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x86 PC, is it worth optimizing for cpu cache?

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[ Please keep the topic to cpu cache only, no need to talk such as "optimize algorithm" first, that should be another topic. ]

Hi cpu optimizing ninjas,

What I need to do in one of my hobby C++ project, is to process small data (hundreds or thousands of bytes in a lot of (may be up to 10K or 100K) iterations eath time, such like changing some bits in some bytes, etc. And that may happen a lot of times too, such like 100K. 10K*100K is driving me to think about optimizing...

Question 1, if you have any similar experience on optimizing cpu cache missing on x86 PC, can you tell the result? Is it significant performance improvement?
I highly guess so, but some real life experience may give me more confidence.

Question 2, if you can recommend any very good guide on optimizing cpu cache in C++, that would help me to kick off fast. I'm googling and gdnet-ing also. But my current cpu knowledge is still at the 80386 era.
Currently I found this post is quite good to read,
http://www.gamedev.net/topic/542247-cache-optimisations-for-beginners/

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1) IMHO, cache-usage optimisation is THE main low-level optimisation technique these days. CPU cycles are cheap, but memory is horribly slow in modern computers. I don't care about how many CPU cycles an algorithm takes, I only care about which parts of RAM it's accessing.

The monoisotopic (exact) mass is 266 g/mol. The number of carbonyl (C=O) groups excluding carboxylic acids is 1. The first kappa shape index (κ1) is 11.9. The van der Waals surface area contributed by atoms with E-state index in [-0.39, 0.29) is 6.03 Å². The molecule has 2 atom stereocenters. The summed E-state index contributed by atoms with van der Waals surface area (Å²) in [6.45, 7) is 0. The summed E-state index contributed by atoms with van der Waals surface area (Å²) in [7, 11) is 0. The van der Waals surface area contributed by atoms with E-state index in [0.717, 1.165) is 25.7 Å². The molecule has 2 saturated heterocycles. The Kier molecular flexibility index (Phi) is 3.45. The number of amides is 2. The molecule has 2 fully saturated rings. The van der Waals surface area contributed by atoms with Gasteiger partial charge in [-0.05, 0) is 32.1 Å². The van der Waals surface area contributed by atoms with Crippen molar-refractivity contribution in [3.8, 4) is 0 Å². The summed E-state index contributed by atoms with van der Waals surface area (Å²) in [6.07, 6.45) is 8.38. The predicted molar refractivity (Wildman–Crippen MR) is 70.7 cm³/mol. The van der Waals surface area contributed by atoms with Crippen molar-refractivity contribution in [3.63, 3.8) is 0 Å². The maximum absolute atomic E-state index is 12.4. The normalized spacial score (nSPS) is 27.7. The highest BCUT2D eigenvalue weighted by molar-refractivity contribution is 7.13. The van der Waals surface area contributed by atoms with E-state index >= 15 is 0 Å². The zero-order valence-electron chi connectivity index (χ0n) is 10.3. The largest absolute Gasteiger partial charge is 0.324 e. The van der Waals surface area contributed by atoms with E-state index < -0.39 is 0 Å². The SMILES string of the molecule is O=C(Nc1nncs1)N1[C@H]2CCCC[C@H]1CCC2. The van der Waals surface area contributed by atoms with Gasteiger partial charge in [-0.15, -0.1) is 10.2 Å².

As an example:
At work I've been rewriting our renderer lately. The old renderer was not optimised for cache at all, but with the new one, I've been thinking about the cache constantly. Every time I write a structure or allocate some memory, I consider how, when and why that data will be used by the CPU.

We knew that the old renderer was slow, but there were no real 'bottlenecks' in it -- when you profiled it, there wasn't an obvious part that needed to be optimised. It was just slow everywhere due to constant cache misses.

The old renderer took over 8ms of time to process a sample level, whereas the new re-written renderer takes 0.6ms to process the same level. That's more than a 10x speed-up, mostly due to caring about memory!

2) It's hard to take existing code and optimise it for good cache usage. Usually you'll have to rewrite your data structures.
http://research.scee...ing_GCAP_09.pdf
http://gamesfromwith...oriented-design
http://bitsquid.blog...a-oriented.html
http://www.slideshar...oriented-design
http://www.slideshar...ata-orientation

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The old renderer took over 8ms of time to process a sample level, whereas the new re-written renderer takes 0.6ms to process the same level. That's more than a 10x speed-up, mostly due to caring about memory!


8->0.6 is already a good reason for me to keep cpu cache optimization in my mind.
I will try to tweak my OOP-only data structure and code a little more DOP (data oriented) like.

Thanks for the timing data!



2) It's hard to take existing code and optimise it for good cache usage. Usually you'll have to rewrite your data structures.
http://research.scee...ing_GCAP_09.pdf
http://gamesfromwith...oriented-design
http://bitsquid.blog...a-oriented.html
http://www.slideshar...oriented-design
http://www.slideshar...ata-orientation


I also found this presentation is quite good,
http://www.research.scea.com/research/pdfs/GDC2003_Memory_Optimization_18Mar03.pdf

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